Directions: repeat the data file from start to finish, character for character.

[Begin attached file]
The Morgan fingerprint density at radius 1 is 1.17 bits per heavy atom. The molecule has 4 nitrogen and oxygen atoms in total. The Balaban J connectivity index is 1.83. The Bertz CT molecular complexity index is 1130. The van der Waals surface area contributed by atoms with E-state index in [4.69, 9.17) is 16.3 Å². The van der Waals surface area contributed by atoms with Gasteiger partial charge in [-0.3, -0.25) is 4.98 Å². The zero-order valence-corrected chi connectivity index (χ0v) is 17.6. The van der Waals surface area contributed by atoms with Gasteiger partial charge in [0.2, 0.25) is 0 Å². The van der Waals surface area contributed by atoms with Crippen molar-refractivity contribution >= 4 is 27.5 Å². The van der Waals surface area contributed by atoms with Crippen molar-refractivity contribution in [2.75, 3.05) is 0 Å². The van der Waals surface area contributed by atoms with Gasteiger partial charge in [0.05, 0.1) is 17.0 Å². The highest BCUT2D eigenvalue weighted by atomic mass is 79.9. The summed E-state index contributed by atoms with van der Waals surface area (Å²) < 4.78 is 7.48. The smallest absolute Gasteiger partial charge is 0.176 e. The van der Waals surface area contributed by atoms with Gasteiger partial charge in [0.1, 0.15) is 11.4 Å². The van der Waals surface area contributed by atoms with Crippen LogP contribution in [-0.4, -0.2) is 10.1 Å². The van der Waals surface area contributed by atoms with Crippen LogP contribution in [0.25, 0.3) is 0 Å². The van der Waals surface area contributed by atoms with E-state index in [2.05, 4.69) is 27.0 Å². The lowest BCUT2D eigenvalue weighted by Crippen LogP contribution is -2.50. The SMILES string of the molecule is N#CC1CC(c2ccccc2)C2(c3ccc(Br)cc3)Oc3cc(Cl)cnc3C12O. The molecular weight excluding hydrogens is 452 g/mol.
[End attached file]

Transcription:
The Morgan fingerprint density at radius 1 is 1.17 bits per heavy atom. The molecule has 4 nitrogen and oxygen atoms in total. The Balaban J connectivity index is 1.83. The Bertz CT molecular complexity index is 1130. The van der Waals surface area contributed by atoms with E-state index in [4.69, 9.17) is 16.3 Å². The van der Waals surface area contributed by atoms with Gasteiger partial charge in [-0.3, -0.25) is 4.98 Å². The zero-order valence-corrected chi connectivity index (χ0v) is 17.6. The van der Waals surface area contributed by atoms with Gasteiger partial charge in [0.2, 0.25) is 0 Å². The van der Waals surface area contributed by atoms with Crippen molar-refractivity contribution >= 4 is 27.5 Å². The van der Waals surface area contributed by atoms with Crippen molar-refractivity contribution in [2.75, 3.05) is 0 Å². The van der Waals surface area contributed by atoms with Gasteiger partial charge in [0.05, 0.1) is 17.0 Å². The highest BCUT2D eigenvalue weighted by atomic mass is 79.9. The summed E-state index contributed by atoms with van der Waals surface area (Å²) < 4.78 is 7.48. The smallest absolute Gasteiger partial charge is 0.176 e. The van der Waals surface area contributed by atoms with Gasteiger partial charge in [0.1, 0.15) is 11.4 Å². The van der Waals surface area contributed by atoms with Crippen LogP contribution in [-0.4, -0.2) is 10.1 Å². The van der Waals surface area contributed by atoms with Crippen LogP contribution in [0.25, 0.3) is 0 Å². The van der Waals surface area contributed by atoms with E-state index in [2.05, 4.69) is 27.0 Å². The lowest BCUT2D eigenvalue weighted by Crippen LogP contribution is -2.50. The SMILES string of the molecule is N#CC1CC(c2ccccc2)C2(c3ccc(Br)cc3)Oc3cc(Cl)cnc3C12O. The molecular weight excluding hydrogens is 452 g/mol.